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ELECTRI Council Funds Two Research Projects
As of June 18, 2018

Published on: 
July 29, 2016

ELECTRI International has selected two Early Career Research Awards for 2016 funding. At its recent Council meeting in Napa, CA, the ELECTRI Council considered several research presentations and chose to commission: 

Best Practices for Early Adoption of Productivity Improvement Programs, University of Kansas, Brian Lines, Ph.D.

Electrical contractors can work to maintain their competitive advantage by using productivity improvement programs. Companies continuously modify traditional practices by adopting a wide range of information technologies and smart products. Organizational Behavior research has found that nearly 70 percent of company-level productivity improvement programs fail to achieve their intended objectives. Adopting productivity programs is inconsistent across the electrical construction industry, raising a fundamental research question: Why are some companies able to implement productivity improvement programs while other companies are less successful?

This study will investigate company-level best practices for implementing productivity improvement programs. Results will guide companies in ways to be Early Adopters, better able to achieve successful, profitable outcomes when implementing company-level productivity improvements. The electrical contracting industry needs a clear understanding of what creates barriers to implementation. This study will analyze barriers that are specific to electrical contracting companies and will also investigate best practices for adopting productivity improvement programs. Results will demonstrate learnable approaches, skillsets, and leadership techniques that can be used to increase success rates and identify those tactics most effective against the leading barriers contractors face.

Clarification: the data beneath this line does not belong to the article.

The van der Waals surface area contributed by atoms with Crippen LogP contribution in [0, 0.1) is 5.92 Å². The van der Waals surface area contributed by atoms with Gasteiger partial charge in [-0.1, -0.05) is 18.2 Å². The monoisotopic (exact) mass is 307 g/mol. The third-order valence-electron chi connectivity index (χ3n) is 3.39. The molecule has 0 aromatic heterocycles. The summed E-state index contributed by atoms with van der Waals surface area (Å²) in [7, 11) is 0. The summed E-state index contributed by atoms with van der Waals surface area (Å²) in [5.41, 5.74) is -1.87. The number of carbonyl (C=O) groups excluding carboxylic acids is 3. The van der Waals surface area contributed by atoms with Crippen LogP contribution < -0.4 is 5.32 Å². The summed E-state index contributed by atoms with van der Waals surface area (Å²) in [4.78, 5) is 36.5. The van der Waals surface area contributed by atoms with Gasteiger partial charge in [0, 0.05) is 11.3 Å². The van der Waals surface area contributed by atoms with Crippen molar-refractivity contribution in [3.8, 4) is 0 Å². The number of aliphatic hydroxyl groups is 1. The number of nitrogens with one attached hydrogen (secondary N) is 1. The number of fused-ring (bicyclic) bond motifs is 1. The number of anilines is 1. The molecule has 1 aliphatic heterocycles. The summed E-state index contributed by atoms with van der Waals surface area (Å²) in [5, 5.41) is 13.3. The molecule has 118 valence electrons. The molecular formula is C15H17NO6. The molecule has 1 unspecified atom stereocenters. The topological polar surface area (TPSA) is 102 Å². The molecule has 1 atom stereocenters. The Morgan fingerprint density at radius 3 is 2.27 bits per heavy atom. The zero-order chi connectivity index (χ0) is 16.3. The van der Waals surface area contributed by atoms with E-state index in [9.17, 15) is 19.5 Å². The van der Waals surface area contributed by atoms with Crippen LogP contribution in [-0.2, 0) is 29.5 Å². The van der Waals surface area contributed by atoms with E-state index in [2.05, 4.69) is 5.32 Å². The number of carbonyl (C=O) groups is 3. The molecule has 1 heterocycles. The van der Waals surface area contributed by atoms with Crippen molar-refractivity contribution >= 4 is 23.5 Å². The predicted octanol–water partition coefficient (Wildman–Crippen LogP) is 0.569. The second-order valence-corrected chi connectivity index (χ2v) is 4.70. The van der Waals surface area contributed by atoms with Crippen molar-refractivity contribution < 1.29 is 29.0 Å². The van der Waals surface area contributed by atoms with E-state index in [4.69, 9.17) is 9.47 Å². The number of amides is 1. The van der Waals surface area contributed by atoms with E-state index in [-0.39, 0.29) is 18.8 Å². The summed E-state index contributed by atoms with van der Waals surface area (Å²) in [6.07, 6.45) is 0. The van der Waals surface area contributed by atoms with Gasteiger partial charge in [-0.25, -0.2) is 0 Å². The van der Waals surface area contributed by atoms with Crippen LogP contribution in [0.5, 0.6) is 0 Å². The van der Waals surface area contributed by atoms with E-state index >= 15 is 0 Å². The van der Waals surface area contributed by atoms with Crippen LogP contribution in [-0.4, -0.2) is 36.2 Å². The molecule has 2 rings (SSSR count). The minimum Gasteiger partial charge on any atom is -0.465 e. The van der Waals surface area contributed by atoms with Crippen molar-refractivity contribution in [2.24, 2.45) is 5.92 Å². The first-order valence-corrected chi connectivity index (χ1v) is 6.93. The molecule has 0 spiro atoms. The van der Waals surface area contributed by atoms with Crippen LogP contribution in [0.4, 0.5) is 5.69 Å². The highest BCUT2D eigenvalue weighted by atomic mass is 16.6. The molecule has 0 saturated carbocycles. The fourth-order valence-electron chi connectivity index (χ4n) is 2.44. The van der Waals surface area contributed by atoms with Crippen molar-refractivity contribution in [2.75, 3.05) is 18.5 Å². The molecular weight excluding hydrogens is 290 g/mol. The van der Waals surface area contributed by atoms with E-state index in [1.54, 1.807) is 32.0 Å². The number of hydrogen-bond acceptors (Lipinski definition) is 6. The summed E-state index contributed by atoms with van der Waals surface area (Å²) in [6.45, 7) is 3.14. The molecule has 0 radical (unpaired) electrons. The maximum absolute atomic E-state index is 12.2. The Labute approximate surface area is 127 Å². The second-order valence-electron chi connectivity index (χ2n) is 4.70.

Flexible Overhead: Agile Strategies That Increase Electrical Contractor Profitability, University of North Carolina at Charlotte, Jake Smithwick, Ph.D. 

As the construction market continues its recovery, the electrical contracting industry faces several critical decisions: What is the best way to reengage overhead expenses? Should we outsource some of these functions, or should they still be performed in-house? Electrical contractors’ answers to these questions will have a significant and long-lasting effect on the industry. An optimal overhead structure requires a degree of organizational agility through early identification of opportunities and alignment of core competencies. 

This research will collect specific information on overhead expense levels in the electrical construction industry and develop an easy-to-use assessment tool that identifies electrical contractor organizational agility. The agility assessment identifies companies’ capability to implement advanced overhead management tools in terms of proactivity, reactivity, and strategic vision. This study will provide a free, personalized assessment of participating NECA electrical contractors on their overall level of organizational agility along with specific recommendations for implementing a flexible overhead structure within their company.